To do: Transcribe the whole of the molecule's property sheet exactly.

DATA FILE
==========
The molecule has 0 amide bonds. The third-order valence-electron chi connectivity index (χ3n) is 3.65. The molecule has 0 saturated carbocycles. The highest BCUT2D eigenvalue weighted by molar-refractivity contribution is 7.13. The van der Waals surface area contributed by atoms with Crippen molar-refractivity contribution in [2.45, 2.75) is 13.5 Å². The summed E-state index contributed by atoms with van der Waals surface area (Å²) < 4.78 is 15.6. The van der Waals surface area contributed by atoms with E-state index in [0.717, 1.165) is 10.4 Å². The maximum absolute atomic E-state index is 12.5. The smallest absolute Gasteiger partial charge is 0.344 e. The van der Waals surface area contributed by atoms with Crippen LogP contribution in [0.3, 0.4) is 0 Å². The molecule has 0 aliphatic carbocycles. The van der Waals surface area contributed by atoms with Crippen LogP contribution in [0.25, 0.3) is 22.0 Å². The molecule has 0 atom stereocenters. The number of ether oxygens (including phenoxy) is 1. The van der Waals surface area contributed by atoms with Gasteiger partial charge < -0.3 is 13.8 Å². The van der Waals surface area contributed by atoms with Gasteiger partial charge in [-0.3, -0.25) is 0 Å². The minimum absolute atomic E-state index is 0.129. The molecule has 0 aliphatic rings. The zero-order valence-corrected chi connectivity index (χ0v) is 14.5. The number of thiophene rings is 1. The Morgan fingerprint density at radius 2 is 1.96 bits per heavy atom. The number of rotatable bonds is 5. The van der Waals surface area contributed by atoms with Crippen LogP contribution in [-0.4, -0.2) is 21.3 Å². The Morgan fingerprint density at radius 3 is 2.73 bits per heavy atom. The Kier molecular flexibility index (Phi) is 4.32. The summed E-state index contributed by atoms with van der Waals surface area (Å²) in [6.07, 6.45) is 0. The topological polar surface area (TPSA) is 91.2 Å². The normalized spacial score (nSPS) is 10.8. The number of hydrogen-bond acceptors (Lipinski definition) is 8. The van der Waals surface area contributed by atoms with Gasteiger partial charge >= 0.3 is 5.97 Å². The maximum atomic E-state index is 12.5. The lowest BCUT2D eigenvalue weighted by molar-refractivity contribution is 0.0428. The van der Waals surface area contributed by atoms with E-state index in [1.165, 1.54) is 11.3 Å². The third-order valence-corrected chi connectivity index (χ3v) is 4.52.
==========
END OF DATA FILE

The molecule has 0 amide bonds. The third-order valence-electron chi connectivity index (χ3n) is 3.65. The molecule has 0 saturated carbocycles. The highest BCUT2D eigenvalue weighted by molar-refractivity contribution is 7.13. The van der Waals surface area contributed by atoms with Crippen molar-refractivity contribution in [2.45, 2.75) is 13.5 Å². The summed E-state index contributed by atoms with van der Waals surface area (Å²) < 4.78 is 15.6. The van der Waals surface area contributed by atoms with E-state index in [0.717, 1.165) is 10.4 Å². The maximum absolute atomic E-state index is 12.5. The smallest absolute Gasteiger partial charge is 0.344 e. The van der Waals surface area contributed by atoms with Crippen LogP contribution in [0.3, 0.4) is 0 Å². The molecule has 0 aliphatic carbocycles. The van der Waals surface area contributed by atoms with Crippen LogP contribution in [0.25, 0.3) is 22.0 Å². The molecule has 0 atom stereocenters. The number of ether oxygens (including phenoxy) is 1. The van der Waals surface area contributed by atoms with Gasteiger partial charge < -0.3 is 13.8 Å². The van der Waals surface area contributed by atoms with Gasteiger partial charge in [-0.3, -0.25) is 0 Å². The minimum absolute atomic E-state index is 0.129. The molecule has 0 aliphatic rings. The zero-order valence-corrected chi connectivity index (χ0v) is 14.5. The number of thiophene rings is 1. The Morgan fingerprint density at radius 2 is 1.96 bits per heavy atom. The number of rotatable bonds is 5. The van der Waals surface area contributed by atoms with Crippen LogP contribution in [-0.4, -0.2) is 21.3 Å². The Morgan fingerprint density at radius 3 is 2.73 bits per heavy atom. The Kier molecular flexibility index (Phi) is 4.32. The summed E-state index contributed by atoms with van der Waals surface area (Å²) in [6.07, 6.45) is 0. The topological polar surface area (TPSA) is 91.2 Å². The normalized spacial score (nSPS) is 10.8. The number of hydrogen-bond acceptors (Lipinski definition) is 8. The van der Waals surface area contributed by atoms with Gasteiger partial charge >= 0.3 is 5.97 Å². The maximum atomic E-state index is 12.5. The lowest BCUT2D eigenvalue weighted by molar-refractivity contribution is 0.0428. The van der Waals surface area contributed by atoms with E-state index in [1.165, 1.54) is 11.3 Å². The third-order valence-corrected chi connectivity index (χ3v) is 4.52.